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Here is a Common Core Question. Can You Get the Right Answer? QUESTION ADDED!!

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Author: dianeravitch

A reader sent this seventh grade question that was released by the New York State Education Department. It appeared on the 2014 English Language Arts test. Test yourself. How would you do?

HERE IS THE PASSAGE:

Read this article. Then answer questions XX through XX.

On the Roof of the World by Benjamin Koch

A few summers ago, I was lucky to travel to Tibet, the “roof of the world.” Tibet is a small country surrounded on all sides by gigantic snowy mountain peaks. For thousands of years, these towering mountains acted like a fence, keeping people from entering the country. That’s one reason why explorers and writers have called Tibet the roof of the world. It’s hard to get to. The other reason is Tibet’s high elevation. When I climbed mountain passes over 17,000 feet above sea level, I gasped for air. I was more than three miles high!

Years ago, the people of Tibet were nomads—people without permanent homes. The ground in Tibet is much too rocky and thin to grow crops, so Tibetans centered their daily life and survival on the yak. The yaks provided the nomads with nearly everything they needed—milk, butter, meat, and wool for clothes and ropes. Even yak dung was used for fires.

Tibetan nomads would lead their herds of yak and sheep across pastures, valleys, and mountainsides in search of the best grazing lands. They did not live in permanent homes made of wood, brick, or stone.

Times are changing in Tibet, and more and more people live and work in villages and cities. But there are still nomads who survive on the high plateau just as their ancestors did. Becoming a Modern Nomad Some friends and I were traveling with our teacher, Dudjom Dorjee, to Kham, in the eastern part of Tibet. Dudjom was born in Tibet and lived the first years of his life as a traditional nomad. Because of political problems, Dudjom’s family had to flee to India when he was still young. We were following Dudjom back to his birthplace and getting a taste of that ancient, nomadic way of life—with a few modern updates. The yak provides the nomads with food and clothing. 1

We had the advantage of automobiles—a luxury that nomads have happily survived without. When it comes time for a nomad family to move, they pack all their things into large backpacks that they strap over their yaks. A typical family might need from 30 to 50 yaks to carry all their supplies. My friends and I had more than 50 bags to carry. We stuffed them into a bus, while we piled into four-wheel drives.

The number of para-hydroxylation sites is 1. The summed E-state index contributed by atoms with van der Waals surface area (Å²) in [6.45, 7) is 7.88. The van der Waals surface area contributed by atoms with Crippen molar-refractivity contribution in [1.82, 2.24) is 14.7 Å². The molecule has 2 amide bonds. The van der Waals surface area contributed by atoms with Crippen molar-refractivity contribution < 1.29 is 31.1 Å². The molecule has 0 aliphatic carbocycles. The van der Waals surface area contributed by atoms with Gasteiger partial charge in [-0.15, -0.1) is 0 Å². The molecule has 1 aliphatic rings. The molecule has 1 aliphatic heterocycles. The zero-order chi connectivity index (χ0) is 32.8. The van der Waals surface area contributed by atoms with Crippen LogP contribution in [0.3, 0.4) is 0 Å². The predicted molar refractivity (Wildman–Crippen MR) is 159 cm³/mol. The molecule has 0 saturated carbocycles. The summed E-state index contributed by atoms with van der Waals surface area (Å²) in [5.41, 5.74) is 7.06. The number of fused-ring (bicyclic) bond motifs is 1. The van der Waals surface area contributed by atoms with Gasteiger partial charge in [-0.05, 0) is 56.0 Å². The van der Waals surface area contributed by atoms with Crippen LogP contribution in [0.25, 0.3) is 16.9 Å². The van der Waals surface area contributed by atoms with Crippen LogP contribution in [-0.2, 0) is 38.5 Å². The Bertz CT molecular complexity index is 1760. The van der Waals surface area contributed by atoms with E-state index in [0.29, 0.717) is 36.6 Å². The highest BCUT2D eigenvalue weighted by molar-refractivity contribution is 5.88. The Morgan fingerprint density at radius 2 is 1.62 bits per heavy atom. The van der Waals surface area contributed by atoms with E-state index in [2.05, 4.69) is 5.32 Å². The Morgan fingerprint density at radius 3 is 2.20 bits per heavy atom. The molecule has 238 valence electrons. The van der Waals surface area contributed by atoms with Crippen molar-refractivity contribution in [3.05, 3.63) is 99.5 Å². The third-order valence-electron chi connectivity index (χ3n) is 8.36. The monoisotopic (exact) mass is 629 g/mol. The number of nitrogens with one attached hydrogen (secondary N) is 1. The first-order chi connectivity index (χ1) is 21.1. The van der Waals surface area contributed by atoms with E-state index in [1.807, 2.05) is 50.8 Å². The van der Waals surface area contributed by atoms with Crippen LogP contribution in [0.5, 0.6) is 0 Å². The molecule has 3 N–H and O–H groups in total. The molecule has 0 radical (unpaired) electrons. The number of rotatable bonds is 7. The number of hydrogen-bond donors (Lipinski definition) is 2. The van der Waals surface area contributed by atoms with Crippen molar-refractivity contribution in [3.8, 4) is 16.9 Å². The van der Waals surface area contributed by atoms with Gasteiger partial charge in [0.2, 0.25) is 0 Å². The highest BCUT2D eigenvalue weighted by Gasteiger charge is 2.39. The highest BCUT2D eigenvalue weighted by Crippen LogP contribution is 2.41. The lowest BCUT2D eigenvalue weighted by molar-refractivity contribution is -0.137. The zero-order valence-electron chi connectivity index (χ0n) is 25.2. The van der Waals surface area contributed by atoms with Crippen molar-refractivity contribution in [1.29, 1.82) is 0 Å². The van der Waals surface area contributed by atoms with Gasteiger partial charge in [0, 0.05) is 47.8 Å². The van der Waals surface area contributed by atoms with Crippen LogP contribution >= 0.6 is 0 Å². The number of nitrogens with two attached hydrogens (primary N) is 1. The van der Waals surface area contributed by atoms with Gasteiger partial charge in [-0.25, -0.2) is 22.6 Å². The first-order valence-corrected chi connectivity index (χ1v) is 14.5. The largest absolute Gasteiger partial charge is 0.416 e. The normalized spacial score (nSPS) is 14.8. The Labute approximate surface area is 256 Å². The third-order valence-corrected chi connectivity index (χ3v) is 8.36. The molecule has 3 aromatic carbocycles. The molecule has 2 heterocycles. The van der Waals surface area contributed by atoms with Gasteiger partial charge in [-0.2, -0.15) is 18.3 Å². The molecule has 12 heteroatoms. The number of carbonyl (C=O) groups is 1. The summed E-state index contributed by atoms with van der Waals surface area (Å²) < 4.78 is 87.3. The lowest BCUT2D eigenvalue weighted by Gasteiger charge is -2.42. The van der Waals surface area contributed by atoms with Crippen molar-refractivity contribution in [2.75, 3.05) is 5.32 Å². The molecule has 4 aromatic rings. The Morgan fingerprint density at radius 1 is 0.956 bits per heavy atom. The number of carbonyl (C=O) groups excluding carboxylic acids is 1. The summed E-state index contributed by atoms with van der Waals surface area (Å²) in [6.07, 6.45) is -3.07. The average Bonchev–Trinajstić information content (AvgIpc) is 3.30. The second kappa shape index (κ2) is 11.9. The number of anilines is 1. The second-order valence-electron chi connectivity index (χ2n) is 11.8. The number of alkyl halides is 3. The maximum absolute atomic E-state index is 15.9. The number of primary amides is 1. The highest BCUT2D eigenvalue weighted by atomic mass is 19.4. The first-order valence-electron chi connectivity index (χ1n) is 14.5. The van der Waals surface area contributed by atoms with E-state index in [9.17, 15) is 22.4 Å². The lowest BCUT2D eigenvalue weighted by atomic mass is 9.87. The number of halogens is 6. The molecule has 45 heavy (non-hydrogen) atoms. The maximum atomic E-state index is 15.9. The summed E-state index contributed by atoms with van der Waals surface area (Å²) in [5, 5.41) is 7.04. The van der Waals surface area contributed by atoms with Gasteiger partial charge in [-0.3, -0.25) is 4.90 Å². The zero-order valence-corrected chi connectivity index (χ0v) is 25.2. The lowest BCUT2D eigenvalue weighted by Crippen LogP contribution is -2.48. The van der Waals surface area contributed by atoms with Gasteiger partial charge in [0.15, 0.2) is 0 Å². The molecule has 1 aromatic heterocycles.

Problems Along the Way

When it comes to crossing rough country, yaks are the true all-terrain travelers. Many times, the nomads have to cross raging rivers. For the loyal and determined yaks, crossing is not a problem. But when we had to cross a river, our four-wheel drives turned out to be not so loyal and reliable. We got stuck in the muddy banks of the river, and it took at least a dozen people pushing to get us out. When nomads arrive at their destination, they are so skilled at setting up their large yak-hair tents that they have them up in minutes.

My friends and I, with our fancy supermodern tents, weren’t quite as quick. At one campsite, I remember wrestling with one of my tent poles trying to pass it through the loops of my tent. Some smiling nomad kids approached and had me set up in no time, though they’d never seen a tent like that before. It’s Cold Up There! The weather in Tibet is cold, and the brutal wind seems to show no mercy.

Sitting inside a nomad tent, though, you’d never know it. With a warm fire burning in the mud stove and the snug black walls of the tent, you are as comfortable as can be. This was not the case in the fancy modern tents my friends and I slept in. I remember shivering through my four sweaters, three pairs of pants, and blanket, listening to the chill rain hit my tent. Having the Right Attitude On this trip, I learned that it takes much more than snug tents and thick, hearty tea to survive. You need the right attitude.

Everywhere we traveled, the Tibetans were generous, happy, and curious. It might be a monk warming my frozen hands in his fur robes. It might be a family of nomads taking a break to dance and sing in a circle, or a handful of kids watching me with beaming smiles. Though their lives are full of challenges, the nomads never take their day-to-day problems too seriously. They know how impermanent things are, including their homes. We modern nomads learned some of these lessons. Perhaps when we cross the raging rivers or face the cold bitter days of our lives, we’ll do it with a lot more of the right attitude—the same attitude that shines from the bright smiles of the Tibetan noma

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